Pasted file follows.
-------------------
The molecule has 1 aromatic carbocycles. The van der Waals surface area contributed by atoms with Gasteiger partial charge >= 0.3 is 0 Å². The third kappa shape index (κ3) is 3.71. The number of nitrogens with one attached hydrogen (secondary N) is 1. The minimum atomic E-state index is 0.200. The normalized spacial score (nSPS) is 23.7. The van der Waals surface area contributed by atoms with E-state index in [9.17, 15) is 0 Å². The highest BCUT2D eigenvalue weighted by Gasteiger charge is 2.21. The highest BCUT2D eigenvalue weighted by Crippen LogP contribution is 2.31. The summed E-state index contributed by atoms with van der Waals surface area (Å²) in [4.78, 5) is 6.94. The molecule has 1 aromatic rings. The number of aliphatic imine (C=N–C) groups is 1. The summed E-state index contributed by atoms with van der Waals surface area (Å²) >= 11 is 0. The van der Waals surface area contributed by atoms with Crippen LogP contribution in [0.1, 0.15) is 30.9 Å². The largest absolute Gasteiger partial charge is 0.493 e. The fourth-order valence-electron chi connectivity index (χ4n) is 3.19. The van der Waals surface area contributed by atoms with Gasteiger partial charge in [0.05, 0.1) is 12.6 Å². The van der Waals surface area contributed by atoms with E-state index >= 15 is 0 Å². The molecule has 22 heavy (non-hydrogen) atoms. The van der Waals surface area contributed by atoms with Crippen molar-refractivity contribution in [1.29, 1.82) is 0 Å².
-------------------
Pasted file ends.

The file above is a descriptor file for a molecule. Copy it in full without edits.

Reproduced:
The molecule has 1 aromatic carbocycles. The van der Waals surface area contributed by atoms with Gasteiger partial charge >= 0.3 is 0 Å². The third kappa shape index (κ3) is 3.71. The number of nitrogens with one attached hydrogen (secondary N) is 1. The minimum atomic E-state index is 0.200. The normalized spacial score (nSPS) is 23.7. The van der Waals surface area contributed by atoms with E-state index in [9.17, 15) is 0 Å². The highest BCUT2D eigenvalue weighted by Gasteiger charge is 2.21. The highest BCUT2D eigenvalue weighted by Crippen LogP contribution is 2.31. The summed E-state index contributed by atoms with van der Waals surface area (Å²) in [4.78, 5) is 6.94. The molecule has 1 aromatic rings. The number of aliphatic imine (C=N–C) groups is 1. The summed E-state index contributed by atoms with van der Waals surface area (Å²) >= 11 is 0. The van der Waals surface area contributed by atoms with Crippen LogP contribution in [0.1, 0.15) is 30.9 Å². The largest absolute Gasteiger partial charge is 0.493 e. The fourth-order valence-electron chi connectivity index (χ4n) is 3.19. The van der Waals surface area contributed by atoms with Gasteiger partial charge in [0.05, 0.1) is 12.6 Å². The van der Waals surface area contributed by atoms with E-state index >= 15 is 0 Å². The molecule has 22 heavy (non-hydrogen) atoms. The van der Waals surface area contributed by atoms with Crippen molar-refractivity contribution in [1.29, 1.82) is 0 Å².